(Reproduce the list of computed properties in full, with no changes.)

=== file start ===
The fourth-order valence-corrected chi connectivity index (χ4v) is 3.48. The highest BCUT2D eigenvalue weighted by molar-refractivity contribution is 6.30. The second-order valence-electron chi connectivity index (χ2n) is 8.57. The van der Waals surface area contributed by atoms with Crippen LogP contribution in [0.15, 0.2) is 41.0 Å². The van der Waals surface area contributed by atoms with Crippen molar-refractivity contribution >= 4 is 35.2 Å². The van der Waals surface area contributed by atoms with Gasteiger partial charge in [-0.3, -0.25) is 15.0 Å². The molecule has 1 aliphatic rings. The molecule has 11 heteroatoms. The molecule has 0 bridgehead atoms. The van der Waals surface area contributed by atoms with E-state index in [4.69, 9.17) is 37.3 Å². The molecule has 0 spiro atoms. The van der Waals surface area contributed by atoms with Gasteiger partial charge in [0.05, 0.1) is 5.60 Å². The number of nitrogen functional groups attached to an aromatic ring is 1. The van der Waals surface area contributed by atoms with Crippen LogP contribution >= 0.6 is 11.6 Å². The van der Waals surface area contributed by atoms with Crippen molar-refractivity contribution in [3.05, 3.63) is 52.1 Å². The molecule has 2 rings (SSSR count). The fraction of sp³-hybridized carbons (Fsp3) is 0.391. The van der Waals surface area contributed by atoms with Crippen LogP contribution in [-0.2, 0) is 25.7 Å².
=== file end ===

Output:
The fourth-order valence-corrected chi connectivity index (χ4v) is 3.48. The highest BCUT2D eigenvalue weighted by molar-refractivity contribution is 6.30. The second-order valence-electron chi connectivity index (χ2n) is 8.57. The van der Waals surface area contributed by atoms with Crippen LogP contribution in [0.15, 0.2) is 41.0 Å². The van der Waals surface area contributed by atoms with Crippen molar-refractivity contribution >= 4 is 35.2 Å². The van der Waals surface area contributed by atoms with Gasteiger partial charge in [-0.3, -0.25) is 15.0 Å². The molecule has 1 aliphatic rings. The molecule has 11 heteroatoms. The molecule has 0 bridgehead atoms. The van der Waals surface area contributed by atoms with E-state index in [4.69, 9.17) is 37.3 Å². The molecule has 0 spiro atoms. The van der Waals surface area contributed by atoms with Gasteiger partial charge in [0.05, 0.1) is 5.60 Å². The number of nitrogen functional groups attached to an aromatic ring is 1. The van der Waals surface area contributed by atoms with Crippen LogP contribution >= 0.6 is 11.6 Å². The van der Waals surface area contributed by atoms with Crippen molar-refractivity contribution in [3.05, 3.63) is 52.1 Å². The molecule has 2 rings (SSSR count). The fraction of sp³-hybridized carbons (Fsp3) is 0.391. The van der Waals surface area contributed by atoms with Crippen LogP contribution in [-0.2, 0) is 25.7 Å².